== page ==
We’ve talked about quite a few topics thus far in this series. The basics of mechanical keyboards, the switch technology, the shape, size and layout of the various options.
But…yes, you’re right to be afraid…there’s more. Just as important as the shape of the ‘board and the mechanics of the switch, arguably, is the key cap. It is, after all, the point of contact between the organism and the machine. It’s where the feel of the keyboard is determined.
Let’s dig into the topic.
Square and Conical: This is the most familiar shape with modern keyboards. There’s some variation among this key shape, which tapers from the completely square base to a somewhat rounded or chamfered top. This variation is how high the key cap sits above the switch, how much space between the key caps there is when they’re in place, and the amount of dishing for your fingers to get a tactile feel of being “home”.
A significant number of newer keyboards tend to be pretty flat on the top of the key caps. This can allow them to be a bit shorter, with a slightly larger area of engagement for the fingertips, but it doesn’t quite give the same level of feeling in terms of being right on the key, rather than off into a corner.
Older keyboards tend to have taller key caps, more dishing, and slightly greater space between the face of the key caps. This gives them the look of having smaller keys, although this is not really the case. In my experience, you can adapt to different key caps, just like any other dynamic of the keyboard, but you’ll probably have your favorite, after some A/B testing. This will probably have a lot to do with what you’re used to, though preferences can change over time. As with any device, it’s usually wise to give a new keyboard some time to grow on you. I’ve had a few that were not to my tasted at first, but ended up being a favorite in the fullness of time.
Most “full stroke” keyboards will have squared conical key caps. These are equally found on membrane and mechanical keyboards, as they have long been the standard. Due to the constraints of mechanical keyboard construction, you can’t get altogether away from a high loft on the key cap. If you see a very low profile key set that differs from what would be “normal”, it is likely a rubber dome model. (Note: this is changing, as a few manufacturers are working on low profile mechanical switches. It has yet to be proven that this technology will provide a good typing experience.)
Sperical: Unlike the square-ish keys we are familiar with, these switches are round or oblong in their shape, tapering to a squared-off lower section, where they interface with the switches. These types of key caps are more frequently seen on older keyboards, but there are a few models that use them to this day. A fairly small group of keyboards will feature this key shape, however.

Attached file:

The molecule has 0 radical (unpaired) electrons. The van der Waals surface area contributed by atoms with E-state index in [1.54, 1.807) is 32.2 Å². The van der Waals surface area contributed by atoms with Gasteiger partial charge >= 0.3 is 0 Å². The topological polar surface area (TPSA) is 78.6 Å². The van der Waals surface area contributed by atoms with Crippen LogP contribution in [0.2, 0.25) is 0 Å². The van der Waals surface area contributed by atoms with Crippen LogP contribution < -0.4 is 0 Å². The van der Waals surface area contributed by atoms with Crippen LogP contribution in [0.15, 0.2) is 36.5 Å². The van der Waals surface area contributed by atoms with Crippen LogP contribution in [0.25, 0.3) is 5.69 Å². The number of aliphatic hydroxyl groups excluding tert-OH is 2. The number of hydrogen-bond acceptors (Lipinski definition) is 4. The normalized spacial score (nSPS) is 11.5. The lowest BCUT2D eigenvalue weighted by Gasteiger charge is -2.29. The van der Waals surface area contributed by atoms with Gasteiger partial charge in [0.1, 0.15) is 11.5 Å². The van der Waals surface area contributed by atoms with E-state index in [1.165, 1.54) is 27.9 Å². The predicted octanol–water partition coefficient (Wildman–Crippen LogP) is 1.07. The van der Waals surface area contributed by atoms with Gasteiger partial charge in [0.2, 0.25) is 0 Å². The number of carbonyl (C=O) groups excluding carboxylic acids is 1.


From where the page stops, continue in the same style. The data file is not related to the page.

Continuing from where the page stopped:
This type of key cap is often deeply dished, so that your fingertips almost nestle down into them if they are at rest on the home row. I haven’t typed on this type of key type that often, but the typewriters I learned on back in the day had this type of key cap.
Spherical keys are often fairly tall above the switch, and the nature of the shape will often cause them to have more mass than their square counterparts. Because a more rounded shape can often have a slightly higher torsional strength than a squared shape of the same mass. Rounded shapes tend to have less vibrational resonance modes, such that they won’t be as likely to add an odd overtone or unpleasant noise to the typing experience.
Something you’ll often see on a sperical key cap is that they have fairly large legends on them. These are typically centered. I think that this is primarily due to the simple fact that, in a round shape, having something off to one side tends to look poorly done to the eye.
Here and there, you’ll see keyboards with altogether circular keys, but they are not common. I have a small bluetooth keyboard with this sort of keys, and though I was initially concerned with this being a major technical hurdle, it turned out to feel just fine. They keys were, strangely, just where they were supposed to be. Once again, I was proven to be a poor oracle. Perfectly round keys are rarely seen on normal keyboards, however, because trying to institute them to good effect with the height and spacing of said designs can encounter some technical hurdles, both from the design and utilization perspective. They do exist, however.